Is my note still legal tender?

I have been given a 20 sterling note issued by the Bank of Ireland. It's date is 1st Jan 1999 and the pic on the back is of the Queen's University of
Belfast. Does anyone know if it is still legal tender and what I should do with it?
Thank you
Rachel
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Rachel wrote:

Chances are it never was legal tender, but nevertheless generally acceptable and in circulation in Northern Ireland, much as notes issued by the Scottish banks are in Scotland.
Why should that have changed? NI is part of the UK where the only legal currency is the Pound Sterling. That Eire have abandoned the Punt in favour of the Euro will not affect the continuing validity of your note.
Just take it to any bank and don't take no for an answer. Or keep it as a souvenir, but then you'll never know for certain whether in fact it's one of the fakes rumoured to be given as change to tourists by the bartender on the ferry back.
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if its sterling then a bank has to take it unless they have stated otherwise
i hear asda are stocking some of their tills in the UK with Bank of Ireland 1 notes...... on purpose..... so i'm guessing you should be fine!
sas
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Not so. The only bank who has to accept it is the one who issued it, Bank of Ireland.
--
john boyle

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Ronald Raygun wrote:

I was thinking more along the lines of not knowing if the note is still in circulation seeing as I've never seen one before and in the last nearly 5 years (Jan 99) it may have been taken out of circulation.

Thank you for your advice.
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Notes taken out of circulation are generally still exchangeable at the bank of issue, but sometimes on a 'collection' basis i.e. they take it away, check its number and that it isnt a counterfeit and then give you a note of current issue.
--
john boyle

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Why not ask a bank to change it?
--
Peter Lawrence

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It never was legal tender anywhere, so you neednt worry about that.

Take it to a clearing bank.
--
john boyle

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of

The strict answer to your question is No - in fact , it has never been legal tender. However, you should be able to exchange it.
--
Doug Ramage



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Doug Ramage wrote:

Ok, forgive me for being thick but what do you and others mean, it isn't legal tender, what is it then?
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An IOU from Bank of Ireland.
In fact it isnt even strictly an IOU, its just a pre-printed receipt which the original depositor passed to somebody else who passed it to somebody else etc., etc.,,,,, but for all intents and purposes it is an IOU.
--
john boyle

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john boyle wrote:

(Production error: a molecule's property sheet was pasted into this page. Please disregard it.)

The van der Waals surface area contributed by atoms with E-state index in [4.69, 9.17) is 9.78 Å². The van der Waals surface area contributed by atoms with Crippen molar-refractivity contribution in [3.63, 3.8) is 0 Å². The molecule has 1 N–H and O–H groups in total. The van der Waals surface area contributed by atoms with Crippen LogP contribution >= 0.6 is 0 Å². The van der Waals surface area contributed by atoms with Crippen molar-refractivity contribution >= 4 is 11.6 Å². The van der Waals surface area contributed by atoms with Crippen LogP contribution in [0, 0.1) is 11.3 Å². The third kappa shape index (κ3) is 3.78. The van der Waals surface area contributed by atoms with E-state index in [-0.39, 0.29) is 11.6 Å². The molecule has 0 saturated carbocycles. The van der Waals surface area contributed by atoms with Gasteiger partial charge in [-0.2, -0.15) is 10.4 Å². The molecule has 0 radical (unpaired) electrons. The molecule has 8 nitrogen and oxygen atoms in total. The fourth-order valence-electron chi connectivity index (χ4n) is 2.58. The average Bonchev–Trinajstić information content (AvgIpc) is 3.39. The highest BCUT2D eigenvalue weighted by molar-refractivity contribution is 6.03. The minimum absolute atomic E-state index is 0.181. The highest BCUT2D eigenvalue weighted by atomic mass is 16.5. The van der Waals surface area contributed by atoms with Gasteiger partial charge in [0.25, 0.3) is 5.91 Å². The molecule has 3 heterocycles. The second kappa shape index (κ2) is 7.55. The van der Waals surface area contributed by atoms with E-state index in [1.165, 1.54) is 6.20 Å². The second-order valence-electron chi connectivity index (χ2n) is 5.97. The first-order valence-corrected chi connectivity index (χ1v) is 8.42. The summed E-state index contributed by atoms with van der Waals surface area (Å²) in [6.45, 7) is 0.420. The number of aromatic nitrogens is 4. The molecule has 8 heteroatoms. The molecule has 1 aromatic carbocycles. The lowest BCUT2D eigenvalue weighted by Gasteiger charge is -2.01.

Just think of it as Monopoly money.
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Ronald Raygun wrote:

Ok, so what is legal tender? I doubt I'll have much success taking Monopoly money to the bank for exchange. :)
Thank you.
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Rachel wrote:

Legal tender is what cannot be refused when you tender it in order to extinguish a debt. But money doesn't have to be legal tender in order for it to be widely accepted.
If it's the right kind of Monopoly money, they'll take it.
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"The concept of legal tender is often misunderstood. Contrary to popular opinion, legal tender is not a means of payment that must be accepted by the parties to a transaction, but rather a legally defined means of payment that should not be refused by a creditor in satisfaction of a debt.
The current series of Bank of England notes are legal tender in England and Wales, although not in Scotland or Northern Ireland, where the only currency carrying legal tender status for unlimited amounts is the one pound and two pound coins. "

Like they do in Scotland.
--
john boyle

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wrote:

I can't quite see why those are not synonymous. Surely if it "should not be refused by a creditor" then it "must be accepted". What's the subtle difference there that I'm missing?
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Chris Blunt wrote:

The difference is that there needs to be a creditor. If you go to the corner shop for a cabbage and tell them you'll pay tomorrow, and they agree to give you credit, then when you turn up tomorrow, they can refuse everything except legal tender.
But if they won't give you credit, they don't have to accept cash, and can refuse to sell you the cabbage unless you agree to pay in conkers and pine cones, if that's what they want. You, of course, would be free to decline.
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Should is not a synonym of must.
--
john boyle

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john boyle wrote:

['tis the season for it] OH YES IT IS!!
Context requires the subjunctive "should" of "shall" which does mean "must".
By the way, what really happens when someone is stupid enough to refuse legal tender in satisfaction of a debt?
Is the debt extinguished regardless?
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